# Algorithms

Manuscripts or documents on new methodologies for astronomical data analysis

- The Evolution of Early-Type Galaxies in Distant Clusters II.: Internal Kinematics of 55 Galaxies in the z=0.33 Cluster CL1358+62 (Kelson et al 2000)
- A new algorithm for measuring velocity dispersions is presented and used to measure the internal kinematics of the galaxies. Another new algorithm is also described for using Fourier-based cross-correlations of subsections in 2D spectroscopic data for deriving rectification transformations. Furthermore, a new method is also devised for automating the wavelength calibration of astronomical spectra using cross-correlations and ratios of line spacings.
- Optimal Techniques in Two-dimensional Spectroscopy: Background Subtraction for the 21st Century (Kelson 2003)
- In two-dimensional spectrographs, the optical distortions in the spatial and dispersion directions produce variations in the sub-pixel sampling of the background spectrum. Using knowledge of the camera distortions and the curvature of the spectral features, one can recover information regarding the background spectrum on wavelength scales much smaller than a pixel. As a result, one can propagate this better-sampled background spectrum through inverses of the distortion and rectification transformations, and accurately model the background spectrum in two-dimensional spectra for which the distortions have not been removed (i.e. the data have not been rebinned/rectified). The procedure, as outlined in this paper, is extremely insensitive to cosmic rays, hot pixels, etc. Because of this insensitivity to discrepant pixels, sky modeling and subtraction need not be performed as one of the later steps in a reduction pipeline. Sky-subtraction can now be performed as one of the earliest tasks, perhaps just after dividing by a flat-field. Because subtraction of the background can be performed without having to ``clean'' cosmic rays, such bad pixel values can be trivially identified after removal of the two-dimensional sky background.
- Optimal Measurements of Redshifts using the Weighted Cross-Correlation (Kelson et al 2003)
- A large component of astronomy involves the measurement of redshifts using absorption line spectroscopy. Typically such data have non-uniform sources of noise and other systematic defects not easily dealt with when one employs Fourier-based techniques because such methods explicitly weight the data uniformly. Here we develop a method for the measurement of redshifts using the cross-correlation in the Real domain, in which one is free to employ non-uniform weighting. The implementation we describe in this paper allows for the arbitrary exclusion of bad data, and weights each remaining pixel by the inverse of the variance. This prescription for weighting the pixels has the advantage that the units of the cross-correlation are exactly half that of $\chi^2$. Thus, the topology of the peak of the weighted cross-correlation is directly related to the confidence limits on the measured redshifts. The validity of the redshifts and formal errors derived with this method are tested using simulations of galaxy spectra with a broad range of signal-to-noise ratios. These simulations also include tests of the effects of template mismatch. Overall, template mismatch is only significant when the data have high signal-to-noise ratios, and in such cases the systematic error due to mismatch is minimized when one chooses the template that minimizes the error in the redshift. While the weighted cross-correlation is here discussed in the context of extragalactic redshift surveys, this method is also useful for measuring the radial velocity of stars and other astronomical objects.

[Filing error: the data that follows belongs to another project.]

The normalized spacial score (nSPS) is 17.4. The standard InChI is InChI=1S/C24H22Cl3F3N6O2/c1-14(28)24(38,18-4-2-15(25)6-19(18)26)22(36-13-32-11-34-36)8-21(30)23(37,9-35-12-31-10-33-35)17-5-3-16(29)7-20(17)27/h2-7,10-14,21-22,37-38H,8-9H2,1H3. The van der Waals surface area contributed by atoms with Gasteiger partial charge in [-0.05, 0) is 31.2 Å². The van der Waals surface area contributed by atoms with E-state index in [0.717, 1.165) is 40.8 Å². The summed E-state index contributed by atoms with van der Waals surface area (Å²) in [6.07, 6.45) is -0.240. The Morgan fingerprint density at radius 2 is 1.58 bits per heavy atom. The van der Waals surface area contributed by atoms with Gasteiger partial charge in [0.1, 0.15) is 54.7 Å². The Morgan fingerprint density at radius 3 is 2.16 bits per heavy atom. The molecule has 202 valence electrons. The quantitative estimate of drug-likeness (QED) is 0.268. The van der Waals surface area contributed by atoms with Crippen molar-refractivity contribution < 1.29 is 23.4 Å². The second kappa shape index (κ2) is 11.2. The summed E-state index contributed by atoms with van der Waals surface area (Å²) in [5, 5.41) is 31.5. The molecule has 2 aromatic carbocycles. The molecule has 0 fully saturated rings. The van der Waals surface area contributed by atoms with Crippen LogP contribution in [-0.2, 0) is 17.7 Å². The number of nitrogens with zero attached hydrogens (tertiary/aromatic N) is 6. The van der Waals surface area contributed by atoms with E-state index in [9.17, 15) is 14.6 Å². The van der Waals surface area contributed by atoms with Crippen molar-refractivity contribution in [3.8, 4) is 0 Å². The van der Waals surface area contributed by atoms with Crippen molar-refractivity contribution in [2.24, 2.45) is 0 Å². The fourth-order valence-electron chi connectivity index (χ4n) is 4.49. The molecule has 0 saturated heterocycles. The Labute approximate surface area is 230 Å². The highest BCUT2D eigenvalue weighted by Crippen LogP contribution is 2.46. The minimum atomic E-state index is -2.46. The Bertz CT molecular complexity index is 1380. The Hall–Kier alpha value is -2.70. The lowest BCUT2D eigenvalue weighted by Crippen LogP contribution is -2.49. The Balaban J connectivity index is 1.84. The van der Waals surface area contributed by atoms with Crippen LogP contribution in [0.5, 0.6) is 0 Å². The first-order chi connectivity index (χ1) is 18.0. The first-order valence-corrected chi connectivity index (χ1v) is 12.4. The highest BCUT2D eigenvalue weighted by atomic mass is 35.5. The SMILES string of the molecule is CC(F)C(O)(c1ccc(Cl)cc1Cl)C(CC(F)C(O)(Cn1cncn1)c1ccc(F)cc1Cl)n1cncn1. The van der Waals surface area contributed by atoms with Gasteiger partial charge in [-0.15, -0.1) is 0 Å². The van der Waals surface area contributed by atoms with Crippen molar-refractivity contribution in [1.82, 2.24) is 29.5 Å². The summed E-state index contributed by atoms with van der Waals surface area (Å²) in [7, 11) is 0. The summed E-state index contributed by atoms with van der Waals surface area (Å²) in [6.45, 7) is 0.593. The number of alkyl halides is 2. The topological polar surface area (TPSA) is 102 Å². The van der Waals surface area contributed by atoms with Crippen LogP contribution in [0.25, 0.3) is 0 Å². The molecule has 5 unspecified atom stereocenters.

- Optimal Techniques in Spectroscopy: The Extraction of Multiple Spectra from Single and Multiple Exposures using Moments and B-Splines (Kelson 2005)
- Spectrograms are distorted in both the spatial and dispersion directions. As a result the data are not generally sampled on a uniform rectilinear grid of physically useful coordinates. Observers have often been required to resample their data onto rectilinear coordinate systems in order to continue with standard methods of analysis. The rebinning process involves replacing the data with an interpolating function, followed by sampling of that function at desired regular intervals of physically useful coordinates. These interpolating functions usually do not make full use of the information available in the data, and tend to degrade the resolution of spectra. With modern computing resources and knowledge of the distortions, one can construct interpolating functions that optimally reproduce the data. The information content of the data is preserved, without, for example, degradation of the resolution in the spectra. This working document discusses how to construct such interpolating functions for use in rebinning and extracting spectra. While the discussion is focused on the specific application for echellograms obtained with the MIKE spectrograph at Magellan, the method has been successfully applied to data obtained with other instruments, including MaGE, FIRE, LDSS3, IMACS, DEIMOS, FORS, and FORS2.
- ImageMatch (Kelson & Burns)
- Non-parametric PSF matching for image subtraction. Incorporates image rectification and point-spread-function matching. Primarily used to subtract multiple-epoch imaging data in order to isolate the flux from transient sources, ImageMatch uses a non-parametric NxN kernel to artificially blur one image to match the seeing in another and subtract one from the other. While ImageMatch is not as fast as other algorithms, it can handle cases where a simple Gaussian kernel is insufficient for the task: multiple telescopes/instruments, few point-sources in the field, etc.